By Christopher K. Lee

Keeping the Faith: A Warning From King Solomon

Over the years, I've seen many friends leave the faith. Some have completely turned their backs on God. Others still identify as Christian, but Jesus no longer occupies the throne in their lives. To them, Christianity is more of a cultural tradition, rather than a living faith that informs their everyday choices.

In most cases, the change didn't happen overnight. They drifted. Slowly but surely, their path diverted from the straight and narrow. People who knew them back then wouldn't recognize them today. 

Our job isn’t to judge them but to love them and pray for them. If you’re not sure how to do that, this blog about loving friends who leave the faith might be helpful. In the meantime, we should remember that we’re susceptible to the same outcome. We also drift. 

I'm reminded of the story of King Solomon. He was loved by God since he was born (2 Sam 12:24). He was blessed beyond measure. He served the Lord in tremendous ways. Solomon had everything going for him. Based on his spiritual CV, one might've expected him to have an unshakable faith.

Yet he didn't finish well. Later in his life, foreign wives "turned his heart after other gods, and his heart was not fully devoted to the Lord his God, as the heart of David his father had been" (1 Kings 11:4).

What Doesn't Prevent Drifting

There are no "protective factors" that sustain a thriving faith. In fact, this idea may produce a false sense of confidence. Here are a few things that do not prevent us from drifting:

  1. Family upbringing: Solomon grew up in a godly household. His father David was a man after God's own heart, who modeled righteous living and imparted values onto Solomon. Even when the Lord was angry with the Israelites, he relented "for the sake of David [his] servant." But Solomon did not share that intimate friendship with God. Likewise, those who grew up in a Christian home should not assume their standing. They should be intentional about pursuing their own faith and having their own relationship with God.
  2. God's blessings: Solomon was the king who had it all. He wielded power. He enjoyed prosperity. And perhaps most notably, he saw peace. The kings who came before and after him had no peace. They faced ongoing wars, internal rebellions, and assassination attempts. Solomon didn't need to worry about those. This freed him to spend time on leisurely activities. Yet blessings from God can become distractions from him –– a risk that we in our 21st century comfort also face.
  3. Knowledge and wisdom: In a personal encounter with God, Solomon asked for wisdom. This was wise, as God affirms his choice: "I will give you a wise and discerning heart... [and] I will give you what you have not asked for—both wealth and honor—so that in your lifetime you will have no equal among kings" (1 Kings 3:12-13). And so, Solomon became the wisest man in history. But knowing the right things –– even teaching the right things (Proverbs) –– doesn't mean that you'll consistently do them.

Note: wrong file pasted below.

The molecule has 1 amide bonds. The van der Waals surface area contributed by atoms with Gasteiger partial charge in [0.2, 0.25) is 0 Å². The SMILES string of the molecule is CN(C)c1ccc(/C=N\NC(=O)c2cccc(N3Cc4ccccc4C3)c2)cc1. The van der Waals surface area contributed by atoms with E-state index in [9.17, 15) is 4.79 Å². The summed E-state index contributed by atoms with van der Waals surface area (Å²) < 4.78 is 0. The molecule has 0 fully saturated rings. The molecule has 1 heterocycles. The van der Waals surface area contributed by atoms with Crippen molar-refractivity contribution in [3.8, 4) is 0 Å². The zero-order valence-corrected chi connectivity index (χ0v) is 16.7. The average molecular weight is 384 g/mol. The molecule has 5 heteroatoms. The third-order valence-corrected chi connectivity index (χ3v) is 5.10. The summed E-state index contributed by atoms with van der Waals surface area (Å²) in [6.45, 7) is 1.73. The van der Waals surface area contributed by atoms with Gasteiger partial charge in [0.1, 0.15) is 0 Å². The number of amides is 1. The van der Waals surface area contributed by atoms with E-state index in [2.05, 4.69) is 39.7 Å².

4. Ministry activities: Solomon had the honor of building the temple of the Lord. In its dedication, he exhorted the people to always remember that "the Lord is God and that there is no other. And may your hearts be fully committed to the Lord our God, to live by his decrees and obey his commands” (1 Kings 8:60-61). Yet he himself, not many years later, bowed down to pagan idols. Fruitfulness in ministry does not ensure faithfulness to God. I've seen friends from church and InterVarsity renounce their faith, even Bible study leaders, worship leaders, and campus staff.

To Walk with Jesus Daily

In Ernest Hemingway's “The Sun Also Rises,” a character is asked how he had gone bankrupt. "Two ways," he responded, "Gradually, and then suddenly."

The journey to unbelief occurs in a similar manner. Whether the problem stems from cultural shifts and social disagreements, personal offensce from churchgoers, or disillusionment with the church itself, the common story arc is one of drifting (gradually) and crossing a point of no return (suddenly).

When longtime believers walk away from the faith, they often have months and years wrestling with their conscience. By that time, it's too late to intervene –– not for God, who can restore sight to the blind and life to the dead –– but for us, their friends and companions who helplessly watch on. The best apologetics cannot pierce a hardened heart. Preventing spiritual bankruptcy starts long in advance.

What Keeps Us from Falling Away

Jesus spells it out for us: "Whoever wants to be my disciple must deny themselves and take up their cross daily and follow me" (Lk 9:23). The operative word here is daily. We must admit our faults daily, commit to following Jesus daily, and submit our will to his daily.

We are also called to daily fellowship and accountability: "Exhort one another every day, as long as it is called ‘today’, so that none of you may be hardened by the deceitfulness of sin" (Heb 3:13). This requires being in each other's lives –– not only on Sundays but throughout the week –– knowing each other's personal business and lovingly calling each other out as needed.

Students, don’t just attend Bible study or large group. Seek to build intentional friendships. Speak the truth in love and allow others to speak truth into your life. Exhort one another, as the Scripture says.

These things are not popular in our culture. But to prevent drifting, we must stay close to Jesus and his Church. We must abide in him and hold fast to community. We must take up our cross and follow daily, lest we find ourselves gradually, and then suddenly, strangers to God.

May we be known as people after God's own heart.



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